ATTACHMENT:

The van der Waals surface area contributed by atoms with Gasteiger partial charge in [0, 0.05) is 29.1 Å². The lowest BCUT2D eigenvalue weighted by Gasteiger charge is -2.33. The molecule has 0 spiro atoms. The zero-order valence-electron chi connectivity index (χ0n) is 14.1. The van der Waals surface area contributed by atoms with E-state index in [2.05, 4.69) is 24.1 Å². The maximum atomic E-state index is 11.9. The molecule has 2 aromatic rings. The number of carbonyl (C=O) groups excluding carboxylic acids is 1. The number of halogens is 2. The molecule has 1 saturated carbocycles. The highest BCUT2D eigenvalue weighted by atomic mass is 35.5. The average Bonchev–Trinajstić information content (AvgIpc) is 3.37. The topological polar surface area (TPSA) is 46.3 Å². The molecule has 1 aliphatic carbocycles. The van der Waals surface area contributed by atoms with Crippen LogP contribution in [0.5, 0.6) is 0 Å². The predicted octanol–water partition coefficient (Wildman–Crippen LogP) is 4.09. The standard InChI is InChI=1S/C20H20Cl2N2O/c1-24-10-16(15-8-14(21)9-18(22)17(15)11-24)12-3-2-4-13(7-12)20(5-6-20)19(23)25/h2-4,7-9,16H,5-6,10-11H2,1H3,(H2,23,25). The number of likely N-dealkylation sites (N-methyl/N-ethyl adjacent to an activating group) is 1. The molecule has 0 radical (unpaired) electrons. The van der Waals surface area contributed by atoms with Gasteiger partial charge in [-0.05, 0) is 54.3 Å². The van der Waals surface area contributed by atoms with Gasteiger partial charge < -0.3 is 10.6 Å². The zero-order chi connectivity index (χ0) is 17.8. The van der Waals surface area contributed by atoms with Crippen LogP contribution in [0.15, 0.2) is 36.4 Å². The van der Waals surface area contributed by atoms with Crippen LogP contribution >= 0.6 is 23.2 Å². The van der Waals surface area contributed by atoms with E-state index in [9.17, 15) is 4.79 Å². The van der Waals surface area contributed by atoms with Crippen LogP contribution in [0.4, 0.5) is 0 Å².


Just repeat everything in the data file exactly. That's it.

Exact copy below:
The van der Waals surface area contributed by atoms with Gasteiger partial charge in [0, 0.05) is 29.1 Å². The lowest BCUT2D eigenvalue weighted by Gasteiger charge is -2.33. The molecule has 0 spiro atoms. The zero-order valence-electron chi connectivity index (χ0n) is 14.1. The van der Waals surface area contributed by atoms with E-state index in [2.05, 4.69) is 24.1 Å². The maximum atomic E-state index is 11.9. The molecule has 2 aromatic rings. The number of carbonyl (C=O) groups excluding carboxylic acids is 1. The number of halogens is 2. The molecule has 1 saturated carbocycles. The highest BCUT2D eigenvalue weighted by atomic mass is 35.5. The average Bonchev–Trinajstić information content (AvgIpc) is 3.37. The topological polar surface area (TPSA) is 46.3 Å². The molecule has 1 aliphatic carbocycles. The van der Waals surface area contributed by atoms with Crippen LogP contribution in [0.5, 0.6) is 0 Å². The predicted octanol–water partition coefficient (Wildman–Crippen LogP) is 4.09. The standard InChI is InChI=1S/C20H20Cl2N2O/c1-24-10-16(15-8-14(21)9-18(22)17(15)11-24)12-3-2-4-13(7-12)20(5-6-20)19(23)25/h2-4,7-9,16H,5-6,10-11H2,1H3,(H2,23,25). The number of likely N-dealkylation sites (N-methyl/N-ethyl adjacent to an activating group) is 1. The molecule has 0 radical (unpaired) electrons. The van der Waals surface area contributed by atoms with Gasteiger partial charge in [-0.05, 0) is 54.3 Å². The van der Waals surface area contributed by atoms with Gasteiger partial charge < -0.3 is 10.6 Å². The zero-order chi connectivity index (χ0) is 17.8. The van der Waals surface area contributed by atoms with Crippen LogP contribution in [0.15, 0.2) is 36.4 Å². The van der Waals surface area contributed by atoms with Crippen LogP contribution >= 0.6 is 23.2 Å². The van der Waals surface area contributed by atoms with E-state index in [9.17, 15) is 4.79 Å². The van der Waals surface area contributed by atoms with Crippen LogP contribution in [0.4, 0.5) is 0 Å².